Given that political and economic unrest have been so widespread this year, it should come as no surprise that there are political rumblings in the Middle Kingdom. China, the world’s most populous state, is watching its exports to the U.S. and Europe fall for the first time since it became an exporting powerhouse. Even as demand for its goods declines from the developed world, its costs for producing those goods has begun to climb.
As 2011 draws to a close, it is possible that this will become history’s greatest year of political change and volatility. The domino effect that began in January with the Tunisia uprising quickly spread throughout the Middle East to a group that includes Egypt, Libya, Sudan, Syria, and Yemen. The fabric of the European Union continues to seriously fray at the edges, and uncertainty and confusion still reign in Japan following the triple disasters of earthquake, tsunami and nuclear meltdown. Occupy Wall Street and its cohorts have taken over parks, plazas, and cathedral steps around the world, and even the repressive state of Myanmar has begun political reformation.
The problems in China, a topic which could fill many doctoral dissertations, are similar to what we’ve seen elsewhere this year; given the size of the economy, and the number of people involved, they are also unique. After the Communist Revolution in 1949 swept away most of the middle class, the Great Leap Forward demolished the private agricultural base of the country, and the subsequent Cultural Revolution in the 1960’s destroyed what little remained of a centuries-old way of life. By the time of President Nixon’s historic trip to Beijing in 1972, the new China consisted of a tiny consumer class, and an abundance of poorly-educated workers who understood that their role was to produce, primarily for export, not domestic consumption. The Revolution created a culture where doing without became the norm, not the exception.
Today, China is the world’s second largest economy, an economy that has grown at a ferocious rate, but has failed to bring all its citizens along for the ride. At the time of Nixon’s visit, everyone shared the same level of prosperity, or lack thereof; now, the opening of the markets has created urban privileged classes and rural under classes, and the disparity between them continues to grow. The middle and upper classes feed their unquenchable thirst for luxury consumer goods while the poor and underprivileged stay on the farm. So long as the rich and the poor remain separate, the government manages to keep the lid on discontent; once the two classes come into close contact, the resentments of the under classes begin to boil up. And the government, in its desire to build new cities and new areas of economic development, is actually compounding this unrest when they displace poor rural workers to promote modernization.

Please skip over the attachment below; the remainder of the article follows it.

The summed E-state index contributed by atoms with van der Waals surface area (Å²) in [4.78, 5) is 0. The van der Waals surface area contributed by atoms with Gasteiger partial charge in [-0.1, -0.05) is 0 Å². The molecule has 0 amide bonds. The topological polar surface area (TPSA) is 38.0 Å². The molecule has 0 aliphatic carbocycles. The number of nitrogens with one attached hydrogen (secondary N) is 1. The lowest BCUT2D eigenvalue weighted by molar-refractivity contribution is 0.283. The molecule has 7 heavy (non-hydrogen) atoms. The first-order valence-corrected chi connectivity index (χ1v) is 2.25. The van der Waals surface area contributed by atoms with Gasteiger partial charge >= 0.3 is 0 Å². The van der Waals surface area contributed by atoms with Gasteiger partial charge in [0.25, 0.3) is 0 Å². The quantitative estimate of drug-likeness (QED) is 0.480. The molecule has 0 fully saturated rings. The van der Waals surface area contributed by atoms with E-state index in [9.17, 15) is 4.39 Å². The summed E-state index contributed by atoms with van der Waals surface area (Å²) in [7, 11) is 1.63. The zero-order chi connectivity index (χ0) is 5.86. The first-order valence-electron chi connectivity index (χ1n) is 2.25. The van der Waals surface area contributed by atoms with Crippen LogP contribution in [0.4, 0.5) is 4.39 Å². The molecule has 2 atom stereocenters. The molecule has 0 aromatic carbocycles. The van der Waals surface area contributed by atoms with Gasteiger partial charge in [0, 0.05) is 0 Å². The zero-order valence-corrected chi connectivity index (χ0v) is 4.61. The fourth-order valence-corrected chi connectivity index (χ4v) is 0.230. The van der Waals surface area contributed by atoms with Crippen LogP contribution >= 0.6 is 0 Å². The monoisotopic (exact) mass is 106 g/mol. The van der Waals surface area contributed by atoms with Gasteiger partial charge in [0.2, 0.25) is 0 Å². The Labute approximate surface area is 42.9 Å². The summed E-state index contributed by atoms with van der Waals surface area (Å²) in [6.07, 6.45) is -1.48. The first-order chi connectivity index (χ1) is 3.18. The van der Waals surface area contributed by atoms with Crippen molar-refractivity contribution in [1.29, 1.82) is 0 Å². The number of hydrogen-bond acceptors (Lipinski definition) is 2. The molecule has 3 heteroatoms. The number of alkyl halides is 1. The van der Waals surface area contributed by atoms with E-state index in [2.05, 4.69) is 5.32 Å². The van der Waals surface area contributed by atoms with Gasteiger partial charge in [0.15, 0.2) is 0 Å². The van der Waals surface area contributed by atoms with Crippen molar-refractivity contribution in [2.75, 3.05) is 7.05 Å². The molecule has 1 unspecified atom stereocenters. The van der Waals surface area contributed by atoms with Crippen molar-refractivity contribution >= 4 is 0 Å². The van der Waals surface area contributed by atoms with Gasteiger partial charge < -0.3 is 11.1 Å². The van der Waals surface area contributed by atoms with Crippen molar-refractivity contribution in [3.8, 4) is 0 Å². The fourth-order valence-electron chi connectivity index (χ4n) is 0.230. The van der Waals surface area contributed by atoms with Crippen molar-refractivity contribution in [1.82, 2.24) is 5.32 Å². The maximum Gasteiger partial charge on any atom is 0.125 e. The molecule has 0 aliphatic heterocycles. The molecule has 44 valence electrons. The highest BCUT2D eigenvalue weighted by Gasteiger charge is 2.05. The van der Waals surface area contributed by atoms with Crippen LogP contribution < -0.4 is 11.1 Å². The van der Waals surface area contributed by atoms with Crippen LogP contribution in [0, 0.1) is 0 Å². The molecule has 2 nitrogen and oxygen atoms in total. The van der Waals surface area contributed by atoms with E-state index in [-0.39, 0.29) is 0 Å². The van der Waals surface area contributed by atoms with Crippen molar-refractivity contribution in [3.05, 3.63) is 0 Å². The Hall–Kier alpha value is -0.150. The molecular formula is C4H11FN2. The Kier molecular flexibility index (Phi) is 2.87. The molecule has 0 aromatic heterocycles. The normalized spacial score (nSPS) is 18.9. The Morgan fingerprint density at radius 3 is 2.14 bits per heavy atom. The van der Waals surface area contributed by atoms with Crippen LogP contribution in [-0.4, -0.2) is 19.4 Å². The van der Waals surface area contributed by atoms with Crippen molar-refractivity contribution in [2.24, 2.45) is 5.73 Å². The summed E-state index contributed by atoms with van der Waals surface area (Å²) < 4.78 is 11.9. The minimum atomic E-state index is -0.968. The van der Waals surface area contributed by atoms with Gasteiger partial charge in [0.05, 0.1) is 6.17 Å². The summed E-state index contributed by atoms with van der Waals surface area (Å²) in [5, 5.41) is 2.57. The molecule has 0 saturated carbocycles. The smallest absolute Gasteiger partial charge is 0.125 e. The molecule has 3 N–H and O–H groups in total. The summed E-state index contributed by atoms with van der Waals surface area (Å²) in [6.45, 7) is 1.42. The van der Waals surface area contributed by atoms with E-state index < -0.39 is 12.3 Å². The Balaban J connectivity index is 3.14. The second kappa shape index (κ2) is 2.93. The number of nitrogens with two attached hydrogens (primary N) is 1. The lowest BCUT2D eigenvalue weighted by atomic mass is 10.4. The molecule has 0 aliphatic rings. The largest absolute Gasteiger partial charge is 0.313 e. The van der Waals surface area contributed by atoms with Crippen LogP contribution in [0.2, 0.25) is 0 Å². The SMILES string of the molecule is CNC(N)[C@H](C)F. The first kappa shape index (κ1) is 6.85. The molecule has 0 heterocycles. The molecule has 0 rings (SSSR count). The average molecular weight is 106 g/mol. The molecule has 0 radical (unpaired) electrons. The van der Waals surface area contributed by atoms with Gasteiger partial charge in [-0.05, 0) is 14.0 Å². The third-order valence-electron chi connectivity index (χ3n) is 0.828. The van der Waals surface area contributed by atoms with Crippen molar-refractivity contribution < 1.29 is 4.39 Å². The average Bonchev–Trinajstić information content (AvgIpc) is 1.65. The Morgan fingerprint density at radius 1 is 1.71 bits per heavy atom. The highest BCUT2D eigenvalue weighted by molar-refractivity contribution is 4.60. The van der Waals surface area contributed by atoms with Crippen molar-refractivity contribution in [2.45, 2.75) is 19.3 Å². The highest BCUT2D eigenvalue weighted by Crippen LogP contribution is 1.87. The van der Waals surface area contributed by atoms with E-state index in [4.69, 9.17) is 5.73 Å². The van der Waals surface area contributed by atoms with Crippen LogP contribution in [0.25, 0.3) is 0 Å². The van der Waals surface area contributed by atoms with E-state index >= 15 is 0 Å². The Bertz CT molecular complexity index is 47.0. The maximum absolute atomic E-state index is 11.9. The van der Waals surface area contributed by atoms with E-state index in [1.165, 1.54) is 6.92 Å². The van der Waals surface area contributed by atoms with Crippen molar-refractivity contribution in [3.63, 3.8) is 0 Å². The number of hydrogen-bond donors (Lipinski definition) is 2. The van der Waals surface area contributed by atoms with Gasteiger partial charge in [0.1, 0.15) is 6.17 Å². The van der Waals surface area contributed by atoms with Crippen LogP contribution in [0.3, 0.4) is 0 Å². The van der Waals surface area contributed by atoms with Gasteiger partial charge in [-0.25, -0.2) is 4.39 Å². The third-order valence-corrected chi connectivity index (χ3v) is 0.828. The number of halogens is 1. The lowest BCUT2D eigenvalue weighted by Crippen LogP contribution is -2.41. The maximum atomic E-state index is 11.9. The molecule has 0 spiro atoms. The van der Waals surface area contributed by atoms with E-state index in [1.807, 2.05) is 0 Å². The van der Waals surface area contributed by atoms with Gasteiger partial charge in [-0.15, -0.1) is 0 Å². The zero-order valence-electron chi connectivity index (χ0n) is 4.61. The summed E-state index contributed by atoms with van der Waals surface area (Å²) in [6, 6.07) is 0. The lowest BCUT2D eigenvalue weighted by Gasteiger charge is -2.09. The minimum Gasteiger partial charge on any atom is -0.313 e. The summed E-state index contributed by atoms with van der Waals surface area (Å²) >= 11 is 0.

Engineering every aspect of life is the traditional Chinese way, including where you live, where you work, what you make, and how much you earn. As draconian as the collective experiments of the mid- twentieth century were, the most potentially damaging to the economy was not instituted until 1978: the one-child policy. Over thirty years after its institution, this well-intentioned attempt at population control is turning into a quagmire of unintended consequences. It is responsible for the incipient labor shortages and the demographic aging of the population, with fewer young workers to take the place of, and ultimately support, the elders. It is also ultimately accountable for the social unrest that is beginning to permeate much of Chinese society. The younger generations in China now contain statistically far more males than females, due to the preference of families that their single child be male.
As these young generations reach maturity, they are finding their opportunities to create stable families are hugely limited. Crime is increasing in the cities (young, unattached males are statistically the most likely to commit crimes), as is political Chunrest, both peaceful and violent. Think of the demonstrations in Tiananmen Square in 1989 eleven years into the one-child policy, and then multiply it by a subsequent twenty plus years of further one-child families, overwhelmingly male.
The Middle Kingdom, which has historically separated itself from the rest of the world, voluntarily opened its doors to foreign investment in 1972, and the intervening 40 years have seen that investment skyrocket. But their model is not sustainable, and the cracks are widening. Production costs are increasing as demand wanes, income disparity is growing, and there is little social or economic opportunity for upcoming generations. Add to that a repressive and corrupt government, and the result is a political time bomb that will bring down the Chinese government. Make no mistake, the coming implosion will completely change their way of life. And ours.